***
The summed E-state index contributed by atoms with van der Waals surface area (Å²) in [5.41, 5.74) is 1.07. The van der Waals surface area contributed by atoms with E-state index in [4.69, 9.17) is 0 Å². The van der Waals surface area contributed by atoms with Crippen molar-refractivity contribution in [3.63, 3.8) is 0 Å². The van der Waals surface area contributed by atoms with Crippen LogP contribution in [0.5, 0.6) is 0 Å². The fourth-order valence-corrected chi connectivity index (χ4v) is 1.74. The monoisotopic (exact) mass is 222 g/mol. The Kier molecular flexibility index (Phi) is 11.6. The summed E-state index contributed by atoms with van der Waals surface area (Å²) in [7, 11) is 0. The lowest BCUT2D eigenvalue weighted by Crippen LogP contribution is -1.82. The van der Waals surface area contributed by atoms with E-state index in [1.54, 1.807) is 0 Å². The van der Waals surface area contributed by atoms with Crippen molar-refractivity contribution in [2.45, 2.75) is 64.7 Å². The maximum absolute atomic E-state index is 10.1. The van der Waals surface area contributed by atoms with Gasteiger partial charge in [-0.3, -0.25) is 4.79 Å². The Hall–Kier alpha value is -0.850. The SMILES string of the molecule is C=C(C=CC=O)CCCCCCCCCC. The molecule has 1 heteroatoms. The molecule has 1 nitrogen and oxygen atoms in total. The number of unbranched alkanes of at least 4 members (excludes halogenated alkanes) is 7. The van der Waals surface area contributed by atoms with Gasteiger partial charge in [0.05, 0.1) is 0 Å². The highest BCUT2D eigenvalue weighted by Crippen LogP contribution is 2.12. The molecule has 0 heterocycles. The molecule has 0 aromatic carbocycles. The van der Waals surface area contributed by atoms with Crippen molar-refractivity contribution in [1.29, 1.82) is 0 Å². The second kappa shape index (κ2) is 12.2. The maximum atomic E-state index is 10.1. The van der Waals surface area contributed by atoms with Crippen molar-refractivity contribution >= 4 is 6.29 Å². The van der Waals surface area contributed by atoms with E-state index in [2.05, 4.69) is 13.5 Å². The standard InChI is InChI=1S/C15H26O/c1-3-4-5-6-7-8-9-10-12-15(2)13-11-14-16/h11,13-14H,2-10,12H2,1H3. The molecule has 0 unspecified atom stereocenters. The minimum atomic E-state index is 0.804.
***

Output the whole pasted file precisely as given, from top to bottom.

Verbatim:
The summed E-state index contributed by atoms with van der Waals surface area (Å²) in [5.41, 5.74) is 1.07. The van der Waals surface area contributed by atoms with E-state index in [4.69, 9.17) is 0 Å². The van der Waals surface area contributed by atoms with Crippen molar-refractivity contribution in [3.63, 3.8) is 0 Å². The van der Waals surface area contributed by atoms with Crippen LogP contribution in [0.5, 0.6) is 0 Å². The fourth-order valence-corrected chi connectivity index (χ4v) is 1.74. The monoisotopic (exact) mass is 222 g/mol. The Kier molecular flexibility index (Phi) is 11.6. The summed E-state index contributed by atoms with van der Waals surface area (Å²) in [7, 11) is 0. The lowest BCUT2D eigenvalue weighted by Crippen LogP contribution is -1.82. The van der Waals surface area contributed by atoms with E-state index in [1.54, 1.807) is 0 Å². The van der Waals surface area contributed by atoms with Crippen molar-refractivity contribution in [2.45, 2.75) is 64.7 Å². The maximum absolute atomic E-state index is 10.1. The van der Waals surface area contributed by atoms with Gasteiger partial charge in [-0.3, -0.25) is 4.79 Å². The Hall–Kier alpha value is -0.850. The SMILES string of the molecule is C=C(C=CC=O)CCCCCCCCCC. The molecule has 1 heteroatoms. The molecule has 1 nitrogen and oxygen atoms in total. The number of unbranched alkanes of at least 4 members (excludes halogenated alkanes) is 7. The van der Waals surface area contributed by atoms with Gasteiger partial charge in [0.05, 0.1) is 0 Å². The highest BCUT2D eigenvalue weighted by Crippen LogP contribution is 2.12. The molecule has 0 heterocycles. The molecule has 0 aromatic carbocycles. The van der Waals surface area contributed by atoms with Crippen molar-refractivity contribution in [1.29, 1.82) is 0 Å². The second kappa shape index (κ2) is 12.2. The maximum atomic E-state index is 10.1. The van der Waals surface area contributed by atoms with Crippen molar-refractivity contribution >= 4 is 6.29 Å². The van der Waals surface area contributed by atoms with E-state index in [2.05, 4.69) is 13.5 Å². The standard InChI is InChI=1S/C15H26O/c1-3-4-5-6-7-8-9-10-12-15(2)13-11-14-16/h11,13-14H,2-10,12H2,1H3. The molecule has 0 unspecified atom stereocenters. The minimum atomic E-state index is 0.804.